Road Trip: Inauguration.
It’s been years since my mom and I have had a good reason to take a road trip. But last Saturday to pay homage to our 44th president-elect, my mom flew from Florida to New York and together we packed up my Mini Cooper with cocktail dresses, snow boots and Starbucks lattes and drove to Washington, DC, to brave the cold, the crowds and to witness history.
For the record, I am not an Inaugural virgin. In 1992 as a college senior, I traveled to DC for Bill Clinton’s first Inauguration, which also marked my first date with my future husband. Clinton’s Inaugural was thrilling – peppered with celebrities, concerts, George Stephanopoulos sightings, blissful optimism and lots of free beer. My wistful nostalgia, a potent cocktail of youth and young love and memories of Michael holding my hand on the Mall, made Clinton’s Inauguration legendary for me. So I wondered, how could No-Drama Obama’s party get any better than that?
No disrespect to Bill, but as it turned out, Barack’s “We are One” love fest that had strangers hugging in the streets makes Clinton ’92 feel like just another political event. Ironically, President Cool inspired the most dramatic and emotional gathering in our country’s history. So for those of you who caught the whole thing on TV and wondered what it felt like to be there…well, I thought I’d pass along some of my firsthand experiences.
Yes, it was cold and yes, there were celebrities from Hollywood A-Listers to total Has Beens decked in faux and real fur. But trust me it wasn’t all Beyonce serenades. There were snafus.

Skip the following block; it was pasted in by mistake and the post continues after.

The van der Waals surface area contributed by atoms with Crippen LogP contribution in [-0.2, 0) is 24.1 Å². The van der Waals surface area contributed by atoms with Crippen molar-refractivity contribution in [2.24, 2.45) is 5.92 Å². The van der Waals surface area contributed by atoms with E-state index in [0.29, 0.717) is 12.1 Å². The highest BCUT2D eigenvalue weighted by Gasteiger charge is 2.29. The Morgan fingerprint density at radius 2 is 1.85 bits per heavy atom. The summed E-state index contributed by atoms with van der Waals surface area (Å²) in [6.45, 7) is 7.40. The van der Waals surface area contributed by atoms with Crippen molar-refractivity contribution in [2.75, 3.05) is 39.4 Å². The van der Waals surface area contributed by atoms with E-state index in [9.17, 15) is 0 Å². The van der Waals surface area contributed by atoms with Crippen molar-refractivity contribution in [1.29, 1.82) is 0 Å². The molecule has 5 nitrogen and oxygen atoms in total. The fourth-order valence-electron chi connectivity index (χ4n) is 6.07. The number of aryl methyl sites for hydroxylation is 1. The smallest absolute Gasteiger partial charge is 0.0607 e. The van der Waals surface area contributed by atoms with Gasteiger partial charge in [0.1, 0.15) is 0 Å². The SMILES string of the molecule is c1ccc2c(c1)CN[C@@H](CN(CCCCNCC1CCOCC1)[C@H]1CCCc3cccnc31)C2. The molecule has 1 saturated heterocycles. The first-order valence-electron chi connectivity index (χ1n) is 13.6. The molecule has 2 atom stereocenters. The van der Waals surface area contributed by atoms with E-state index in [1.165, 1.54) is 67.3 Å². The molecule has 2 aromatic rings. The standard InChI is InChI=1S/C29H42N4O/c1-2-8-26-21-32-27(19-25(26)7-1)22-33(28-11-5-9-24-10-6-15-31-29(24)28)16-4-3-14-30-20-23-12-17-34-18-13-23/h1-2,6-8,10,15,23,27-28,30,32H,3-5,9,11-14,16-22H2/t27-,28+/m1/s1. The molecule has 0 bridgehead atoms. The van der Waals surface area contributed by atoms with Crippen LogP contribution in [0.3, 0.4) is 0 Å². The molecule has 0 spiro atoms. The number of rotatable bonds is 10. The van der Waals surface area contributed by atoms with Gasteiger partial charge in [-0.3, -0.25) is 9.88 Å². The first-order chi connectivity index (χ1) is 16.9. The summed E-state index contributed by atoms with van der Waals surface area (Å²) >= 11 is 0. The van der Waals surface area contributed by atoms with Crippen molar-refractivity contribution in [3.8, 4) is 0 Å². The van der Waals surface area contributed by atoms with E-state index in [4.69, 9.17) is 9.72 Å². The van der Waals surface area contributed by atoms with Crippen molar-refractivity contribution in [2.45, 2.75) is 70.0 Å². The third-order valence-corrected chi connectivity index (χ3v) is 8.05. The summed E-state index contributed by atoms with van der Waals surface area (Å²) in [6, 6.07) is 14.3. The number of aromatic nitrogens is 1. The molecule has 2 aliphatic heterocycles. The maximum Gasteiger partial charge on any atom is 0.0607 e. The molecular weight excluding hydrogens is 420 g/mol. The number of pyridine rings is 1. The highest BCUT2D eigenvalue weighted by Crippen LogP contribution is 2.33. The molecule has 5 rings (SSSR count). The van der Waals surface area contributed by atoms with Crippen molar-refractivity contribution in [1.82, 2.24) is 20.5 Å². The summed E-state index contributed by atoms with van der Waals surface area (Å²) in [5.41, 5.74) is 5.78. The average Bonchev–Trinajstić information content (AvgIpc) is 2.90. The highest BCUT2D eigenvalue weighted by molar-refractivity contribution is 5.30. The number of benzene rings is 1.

My weekend kicked off with us losing our highly-sought after, overly priced parade tickets. Well, we didn’t exactly lose them; we just failed to receive them from my sister’s doorman in New York City who signed the Fed Ex envelope. So after our 5-hour drive to Washington, we found ourselves at the D.C. Convention Center begging an Inaugural committee volunteer to hook us up with a fresh batch. Incredibly, he took pity and issued us another pair of tickets along with a very snazzy, ivory linen Inauguration invitation to go along with them. Disaster averted.
And yes, it was cold. Sunday, we layered up with ski socks, thermal underwear, hats, scarves and Uggs and headed out to the Lincoln Memorial for the concert. We perched ourselves on a patch of hill that gave us some pretty decent views of the Lincoln Memorial. Although everyone on stage resembled ants, one of our neighbors (after standing for four hours, we all became quite close) let us borrow his binoculars, and when I crooked my neck at just the right angle I did get a terrific view of a Jumbotron and slightly more of an idea of whom was standing onstage…..was that speck crossing the stage Bruce Springsteen?
We then began our party crashing or party chasing. With a million hot parties scattered around the Capital, we were desperate to get into one. Fortunately, we landed some tickets to the “Declare Yourself” party hosted by the iconic TV producer Norman Lear who had us all take his “Born Again Americans” pledge – a patriotic twist on a label that would otherwise make my Jewish identity cringe.